Modern Slavery Policy
Modern Slavery, and how is it relevant to us
Modern slavery is a multi-faceted crime and tackling it requires many organisations and individuals to work together with an aim to eradicate it.
J.B.Barbour & Company Limited has a moral duty to prevent exploitation and human trafficking, thus protecting our workforce and furthermore the reputation of our good business name.
The Modern Slavery Act 2015 recognises the important part businesses such as ours can and should play in tackling slavery and encourages all to take measures to combat this terrible crime.
We are committed to protecting and preserving the rights of our employees, those employed in our supply chain, and those affected by our operations;
The Company, our managers and our colleagues have responsibilities to ensure our fellow workers are safeguarded, treated fairly and with dignity.
Everyone must observe this Policy and be aware that ‘turning a blind eye’ is unacceptable and simply not an option.
As a company we will:
· Maintain clear policies and procedures preventing exploitation and human trafficking, and protecting our workforce and reputation.
· Carry out checks on all employees, recruitment agencies, suppliers, etc to ensure we know who is working for us.
· Seek to raise awareness so that our colleagues know what we are doing to promote their welfare.
· Be clear about our recruitment policy.
· Examine our supply chains and be clear with key suppliers about Barbour Fit Out’s expectations regarding the Act.
· Ensure we have in place an open and transparent grievance process for all staff.
· Make a clear statement that we take our responsibilities to our employees and our clients seriously.
· Raise awareness by providing training on this subject to key personnel.
· Will receive training on this topic.
· Must listen and be approachable to colleagues.
· Will respond appropriately if they are told something that might indicate a colleague is in an exploitative situation.
· Remain alert to indicators of slavery.
· Raise the awareness and ensure all employees are provided a copy of this policy and be aware of their responsibilities.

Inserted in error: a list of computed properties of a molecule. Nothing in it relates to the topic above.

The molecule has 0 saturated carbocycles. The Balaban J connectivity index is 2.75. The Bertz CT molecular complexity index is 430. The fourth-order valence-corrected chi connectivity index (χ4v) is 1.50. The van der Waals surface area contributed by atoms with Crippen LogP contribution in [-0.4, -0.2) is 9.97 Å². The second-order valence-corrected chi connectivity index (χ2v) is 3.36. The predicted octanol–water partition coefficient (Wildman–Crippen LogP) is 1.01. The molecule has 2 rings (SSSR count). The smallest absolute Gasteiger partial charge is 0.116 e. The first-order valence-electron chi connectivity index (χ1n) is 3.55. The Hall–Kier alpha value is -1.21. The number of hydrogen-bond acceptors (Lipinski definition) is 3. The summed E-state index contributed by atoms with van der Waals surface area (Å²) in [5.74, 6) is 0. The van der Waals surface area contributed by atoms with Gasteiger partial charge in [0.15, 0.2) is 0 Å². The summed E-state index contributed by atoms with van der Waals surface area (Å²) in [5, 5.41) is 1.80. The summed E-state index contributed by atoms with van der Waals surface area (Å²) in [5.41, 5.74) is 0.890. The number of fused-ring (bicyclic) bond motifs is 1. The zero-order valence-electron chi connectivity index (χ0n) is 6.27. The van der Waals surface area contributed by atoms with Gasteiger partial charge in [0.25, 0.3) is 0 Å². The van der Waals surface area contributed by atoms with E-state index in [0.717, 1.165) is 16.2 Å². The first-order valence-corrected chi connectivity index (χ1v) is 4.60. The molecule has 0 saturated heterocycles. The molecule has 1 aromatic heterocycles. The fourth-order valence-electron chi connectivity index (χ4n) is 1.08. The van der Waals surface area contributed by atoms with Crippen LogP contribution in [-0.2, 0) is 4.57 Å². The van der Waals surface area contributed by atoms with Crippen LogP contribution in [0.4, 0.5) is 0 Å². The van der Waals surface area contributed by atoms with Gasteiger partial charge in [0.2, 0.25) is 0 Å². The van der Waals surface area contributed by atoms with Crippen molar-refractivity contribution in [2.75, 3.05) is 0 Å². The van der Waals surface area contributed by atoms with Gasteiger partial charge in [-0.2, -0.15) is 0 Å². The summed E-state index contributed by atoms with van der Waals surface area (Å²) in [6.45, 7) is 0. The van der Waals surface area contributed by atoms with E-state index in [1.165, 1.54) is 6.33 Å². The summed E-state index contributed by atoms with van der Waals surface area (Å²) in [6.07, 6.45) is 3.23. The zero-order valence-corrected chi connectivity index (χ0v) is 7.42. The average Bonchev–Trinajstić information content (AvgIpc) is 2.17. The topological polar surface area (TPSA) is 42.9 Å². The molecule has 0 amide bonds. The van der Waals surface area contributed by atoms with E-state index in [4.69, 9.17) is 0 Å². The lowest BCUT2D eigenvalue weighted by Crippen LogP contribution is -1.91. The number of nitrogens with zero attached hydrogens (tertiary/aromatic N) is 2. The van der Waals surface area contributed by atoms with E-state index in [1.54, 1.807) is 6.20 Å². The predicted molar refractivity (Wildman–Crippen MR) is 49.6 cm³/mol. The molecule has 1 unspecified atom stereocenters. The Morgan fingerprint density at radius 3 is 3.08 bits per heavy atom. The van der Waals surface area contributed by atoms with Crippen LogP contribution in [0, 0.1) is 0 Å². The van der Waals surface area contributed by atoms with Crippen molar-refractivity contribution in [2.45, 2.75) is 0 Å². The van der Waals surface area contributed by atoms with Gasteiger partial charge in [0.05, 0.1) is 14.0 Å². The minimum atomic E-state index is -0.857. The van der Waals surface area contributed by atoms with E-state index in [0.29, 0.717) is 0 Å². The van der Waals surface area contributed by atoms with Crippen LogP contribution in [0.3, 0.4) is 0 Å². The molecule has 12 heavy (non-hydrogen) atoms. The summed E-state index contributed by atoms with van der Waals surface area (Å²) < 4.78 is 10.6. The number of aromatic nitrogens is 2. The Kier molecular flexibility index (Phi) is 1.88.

· Use their experience and professional judgement to gauge situations.
We all have responsibilities under this policy. Whatever your role or level of seniority within the business, you must:
· Keep your eyes and ears open—if you suspect someone (a colleague or someone in our supply chain) is being controlled or forced by someone else to work or provide services, follow our reporting procedure.
· Follow our reporting procedure if a colleague tells you something you think might indicate they are or someone else is being exploited or ill-treated.
· Tell us if you think there is more we can do to prevent people from being exploited.
Construction is highlighted as a key area of risk with approximately a 3rd of victims trafficked into Labour exploitation.
We will remain vigilant throughout the supply chain both downwards and upwards of our current position.
Barbour Fit Out take our responsibilities to our employees, people working within our supply chain and our clients seriously, and this is updated once a year.
We make sure the companies we do business with know that we are not prepared to accept any form of exploitation.
· Expect our suppliers to have suitable anti-slavery and human trafficking policies and processes in place within their own businesses and to cascade those policies to their own suppliers.
· Training and knowledge sharing for key Procurement personnel.